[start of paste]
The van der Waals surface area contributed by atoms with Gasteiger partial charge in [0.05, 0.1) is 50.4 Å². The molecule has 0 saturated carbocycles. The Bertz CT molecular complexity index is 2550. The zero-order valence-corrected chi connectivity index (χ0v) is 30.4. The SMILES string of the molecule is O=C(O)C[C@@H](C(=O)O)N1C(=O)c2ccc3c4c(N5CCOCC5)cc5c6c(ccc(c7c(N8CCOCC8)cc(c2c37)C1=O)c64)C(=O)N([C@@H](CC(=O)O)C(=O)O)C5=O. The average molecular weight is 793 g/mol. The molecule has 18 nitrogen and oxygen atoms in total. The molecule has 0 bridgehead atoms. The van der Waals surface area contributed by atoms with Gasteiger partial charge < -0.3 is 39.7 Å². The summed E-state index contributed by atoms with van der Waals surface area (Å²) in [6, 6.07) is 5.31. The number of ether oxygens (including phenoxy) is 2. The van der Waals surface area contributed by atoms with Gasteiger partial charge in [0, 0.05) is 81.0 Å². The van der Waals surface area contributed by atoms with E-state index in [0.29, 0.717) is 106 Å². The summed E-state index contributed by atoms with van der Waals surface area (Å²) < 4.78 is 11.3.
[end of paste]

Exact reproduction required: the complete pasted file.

The van der Waals surface area contributed by atoms with Gasteiger partial charge in [0.05, 0.1) is 50.4 Å². The molecule has 0 saturated carbocycles. The Bertz CT molecular complexity index is 2550. The zero-order valence-corrected chi connectivity index (χ0v) is 30.4. The SMILES string of the molecule is O=C(O)C[C@@H](C(=O)O)N1C(=O)c2ccc3c4c(N5CCOCC5)cc5c6c(ccc(c7c(N8CCOCC8)cc(c2c37)C1=O)c64)C(=O)N([C@@H](CC(=O)O)C(=O)O)C5=O. The average molecular weight is 793 g/mol. The molecule has 18 nitrogen and oxygen atoms in total. The molecule has 0 bridgehead atoms. The van der Waals surface area contributed by atoms with Gasteiger partial charge < -0.3 is 39.7 Å². The summed E-state index contributed by atoms with van der Waals surface area (Å²) in [6, 6.07) is 5.31. The number of ether oxygens (including phenoxy) is 2. The van der Waals surface area contributed by atoms with Gasteiger partial charge in [0, 0.05) is 81.0 Å². The van der Waals surface area contributed by atoms with E-state index in [0.29, 0.717) is 106 Å². The summed E-state index contributed by atoms with van der Waals surface area (Å²) < 4.78 is 11.3.